A surgical resurgence
The surgical procedure was pioneered in the late 1950s and early 1960s but it soon fell out of favor because of alarmingly high mortality rates. Then in the mid-1990s, the surgery experienced a short-lived renaissance when Cooper revived the technique and reported much better results thanks at least in part to his expertise as a lung transplant surgeon. Impressed by Cooper's published data, lung surgeons at hospitals nationwide readily began adopting it. "People thought it was the lung equivalent of coronary artery bypass surgery," Reilly says. In truth, the procedure is as complex and as fraught with risk as lung transplantation, he says.
All along Medicare had-unwittingly, some say-paid for the procedure. It was the federal government's abrupt decision in December 1995 to discontinue paying for the surgery that precipitated the first-of-its-kind Medicare-sponsored clinical trial designed to determine the procedure's safety and effectiveness.
The decision to discontinue payment and then, later, proceed with the clinical trial was based "on the lack of medical evidence and potential for extensive morbidity and mortality among Medicare beneficiaries," Vladeck later testified before Congress.
Analyzing its data after it made the decision to stop covering the procedure, HCFA identified 711 Medicare claims for the surgery from October 1995 to January 1996. Of those patients, 185 people-26%-had died by January 1997. The alarmingly high death rate and a correspondingly high risk of complications-40% of the patients were hospitalized within about 12 months of surgery-provided a compelling rationale for a controlled study, Vladeck said at the time.
But the most vocal opponent of the clinical trial says that clinically there was nothing to prove. "The trial had little to do with the operation," Cooper of Washington University says. "What it had to do with was how you control and introduce in a responsible fashion new procedures and often unproven procedures. How do you introduce them into the medical system without bankrupting the system and without denying patients access to a promising procedure which may be their only hope?"
Cooper says he strongly objected to the randomized nature of the trial, which by a roll of the dice blocked half of the volunteers from getting the surgery. He also objected to Medicare's stipulation that it would pay for the surgery only for beneficiaries participating in the study. Though selected to participate in the trial, Cooper and his team at Barnes-Jewish withdrew. "We felt that (methodology) was very coercive," he says.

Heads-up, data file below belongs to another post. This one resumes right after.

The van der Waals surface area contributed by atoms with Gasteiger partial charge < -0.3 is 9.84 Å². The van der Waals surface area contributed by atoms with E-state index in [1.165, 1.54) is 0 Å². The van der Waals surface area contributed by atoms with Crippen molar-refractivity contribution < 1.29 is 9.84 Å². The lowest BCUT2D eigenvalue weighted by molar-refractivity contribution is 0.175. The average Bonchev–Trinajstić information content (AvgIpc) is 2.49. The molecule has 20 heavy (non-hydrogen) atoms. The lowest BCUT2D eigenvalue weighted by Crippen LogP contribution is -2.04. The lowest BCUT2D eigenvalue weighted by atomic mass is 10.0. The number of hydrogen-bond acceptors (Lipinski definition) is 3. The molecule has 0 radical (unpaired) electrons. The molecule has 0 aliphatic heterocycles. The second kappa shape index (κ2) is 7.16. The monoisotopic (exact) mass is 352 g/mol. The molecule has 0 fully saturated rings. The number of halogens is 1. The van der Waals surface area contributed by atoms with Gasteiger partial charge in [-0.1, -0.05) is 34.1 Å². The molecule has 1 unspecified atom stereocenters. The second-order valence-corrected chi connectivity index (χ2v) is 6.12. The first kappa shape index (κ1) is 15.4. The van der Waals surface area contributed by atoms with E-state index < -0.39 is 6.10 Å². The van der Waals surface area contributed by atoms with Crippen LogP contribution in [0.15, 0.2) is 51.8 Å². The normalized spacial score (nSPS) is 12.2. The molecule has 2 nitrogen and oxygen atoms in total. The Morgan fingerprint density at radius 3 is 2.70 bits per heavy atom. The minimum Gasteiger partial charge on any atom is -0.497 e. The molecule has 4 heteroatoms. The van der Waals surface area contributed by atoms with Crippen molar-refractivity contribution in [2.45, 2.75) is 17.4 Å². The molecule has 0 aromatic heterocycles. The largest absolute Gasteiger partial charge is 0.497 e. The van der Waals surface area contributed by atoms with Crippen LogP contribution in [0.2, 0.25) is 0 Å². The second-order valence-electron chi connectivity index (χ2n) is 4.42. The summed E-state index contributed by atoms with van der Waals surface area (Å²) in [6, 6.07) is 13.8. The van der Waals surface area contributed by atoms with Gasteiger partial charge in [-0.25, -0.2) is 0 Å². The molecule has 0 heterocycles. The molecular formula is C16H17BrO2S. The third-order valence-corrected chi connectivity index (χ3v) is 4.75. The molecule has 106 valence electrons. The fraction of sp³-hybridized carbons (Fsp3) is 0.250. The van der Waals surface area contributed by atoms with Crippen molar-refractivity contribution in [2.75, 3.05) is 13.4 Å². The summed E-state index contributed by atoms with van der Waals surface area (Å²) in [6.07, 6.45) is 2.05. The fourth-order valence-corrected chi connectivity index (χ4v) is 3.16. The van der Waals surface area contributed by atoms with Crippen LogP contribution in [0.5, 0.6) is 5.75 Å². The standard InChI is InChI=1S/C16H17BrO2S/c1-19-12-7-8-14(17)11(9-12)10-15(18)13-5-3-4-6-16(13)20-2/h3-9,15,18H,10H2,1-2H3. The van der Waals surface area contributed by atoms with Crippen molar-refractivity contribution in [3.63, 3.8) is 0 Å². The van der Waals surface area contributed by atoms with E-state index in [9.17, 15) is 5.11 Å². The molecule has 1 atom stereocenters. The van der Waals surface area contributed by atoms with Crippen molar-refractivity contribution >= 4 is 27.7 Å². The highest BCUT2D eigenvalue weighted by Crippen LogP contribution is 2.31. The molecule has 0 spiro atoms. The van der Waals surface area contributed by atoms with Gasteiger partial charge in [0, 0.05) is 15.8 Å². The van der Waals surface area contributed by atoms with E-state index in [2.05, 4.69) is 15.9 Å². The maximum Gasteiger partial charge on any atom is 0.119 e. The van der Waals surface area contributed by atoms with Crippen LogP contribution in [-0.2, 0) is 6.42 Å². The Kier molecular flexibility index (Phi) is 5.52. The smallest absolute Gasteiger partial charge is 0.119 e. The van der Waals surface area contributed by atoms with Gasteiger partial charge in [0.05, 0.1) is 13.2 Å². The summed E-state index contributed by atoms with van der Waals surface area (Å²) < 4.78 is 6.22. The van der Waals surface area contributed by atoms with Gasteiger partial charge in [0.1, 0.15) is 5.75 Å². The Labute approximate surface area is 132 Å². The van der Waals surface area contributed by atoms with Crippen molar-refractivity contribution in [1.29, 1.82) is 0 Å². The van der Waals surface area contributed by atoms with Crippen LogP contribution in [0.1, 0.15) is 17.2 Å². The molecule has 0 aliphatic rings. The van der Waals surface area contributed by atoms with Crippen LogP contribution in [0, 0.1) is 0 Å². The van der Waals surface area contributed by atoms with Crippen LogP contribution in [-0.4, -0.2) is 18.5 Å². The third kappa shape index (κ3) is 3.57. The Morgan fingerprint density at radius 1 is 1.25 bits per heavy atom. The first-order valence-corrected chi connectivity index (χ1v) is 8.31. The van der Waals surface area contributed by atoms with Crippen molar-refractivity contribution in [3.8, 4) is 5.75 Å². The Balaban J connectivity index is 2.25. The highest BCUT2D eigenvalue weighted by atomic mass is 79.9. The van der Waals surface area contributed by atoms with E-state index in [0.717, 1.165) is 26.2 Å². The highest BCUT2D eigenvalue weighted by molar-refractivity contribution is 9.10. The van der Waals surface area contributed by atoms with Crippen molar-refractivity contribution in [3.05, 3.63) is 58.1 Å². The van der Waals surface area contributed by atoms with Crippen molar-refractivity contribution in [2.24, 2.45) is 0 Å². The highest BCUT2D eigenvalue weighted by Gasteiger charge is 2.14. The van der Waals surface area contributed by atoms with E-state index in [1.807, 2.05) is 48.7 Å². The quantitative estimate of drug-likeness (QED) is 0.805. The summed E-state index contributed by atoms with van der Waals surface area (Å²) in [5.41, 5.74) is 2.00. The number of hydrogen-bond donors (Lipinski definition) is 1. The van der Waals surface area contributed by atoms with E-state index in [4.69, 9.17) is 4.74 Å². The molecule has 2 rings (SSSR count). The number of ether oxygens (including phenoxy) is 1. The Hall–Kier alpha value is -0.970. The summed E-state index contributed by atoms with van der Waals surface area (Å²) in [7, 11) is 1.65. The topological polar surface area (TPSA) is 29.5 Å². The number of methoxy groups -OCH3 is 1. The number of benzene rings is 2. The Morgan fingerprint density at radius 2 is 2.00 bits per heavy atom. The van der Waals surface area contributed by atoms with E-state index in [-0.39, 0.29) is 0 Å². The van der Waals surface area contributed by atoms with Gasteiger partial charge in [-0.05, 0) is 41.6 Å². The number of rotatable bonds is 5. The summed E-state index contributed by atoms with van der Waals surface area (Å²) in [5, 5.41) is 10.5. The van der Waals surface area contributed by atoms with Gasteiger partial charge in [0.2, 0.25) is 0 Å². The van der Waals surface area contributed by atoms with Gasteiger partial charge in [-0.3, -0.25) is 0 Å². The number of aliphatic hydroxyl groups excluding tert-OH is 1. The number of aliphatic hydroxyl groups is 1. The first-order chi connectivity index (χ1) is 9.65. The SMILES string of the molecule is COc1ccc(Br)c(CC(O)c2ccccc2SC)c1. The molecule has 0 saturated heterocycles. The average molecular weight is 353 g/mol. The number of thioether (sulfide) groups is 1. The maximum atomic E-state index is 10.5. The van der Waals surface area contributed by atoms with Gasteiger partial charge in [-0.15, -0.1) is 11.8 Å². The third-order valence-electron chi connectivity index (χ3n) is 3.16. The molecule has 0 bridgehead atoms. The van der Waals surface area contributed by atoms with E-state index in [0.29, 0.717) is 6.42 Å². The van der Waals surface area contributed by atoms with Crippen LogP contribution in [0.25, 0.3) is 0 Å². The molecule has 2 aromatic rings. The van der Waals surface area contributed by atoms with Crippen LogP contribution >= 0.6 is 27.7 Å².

Before the trial, Cooper says his center performed about 150 of the operations, perhaps two-thirds of those on Medicare patients. He and his team have operated on another 200 patients since the trial began though not with Medicare's blessing. He says he sued Medicare on behalf of his patients 28 times and won every case.
Eventually, 1,218 emphysema patients were selected for the trial, all of whom underwent six to 10 weeks of medical therapy also known as pulmonary rehabilitation. Of those, 608 patients were randomly assigned to also undergo surgery. In May 2001, trial investigators stopped enrolling a subgroup-140 patients out of the 1,218-who were determined to be at a very high risk of dying from the operation with very little benefit. "These were the worst of a bad lot, you would say," Reilly says.
Results of the completed study were published in May in the New England Journal of Medicine along with another study on its cost-effectiveness. The study found that the procedure improves the quality of life for certain patients, but it does not necessarily improve chances of survival except for a small group of patients whose emphysema is predominantly in the upper reaches of the lungs and who also have a low exercise capacity. Two subgroups out of five, including the group that was withdrawn early, were found to get no benefit. In terms of cost-effectiveness, the operation was found to be less beneficial in the short term compared with medical therapy because of the cost of the surgery, bad outcomes, lengthy hospitalizations and a greater number of nursing home admissions the first few months after the surgery.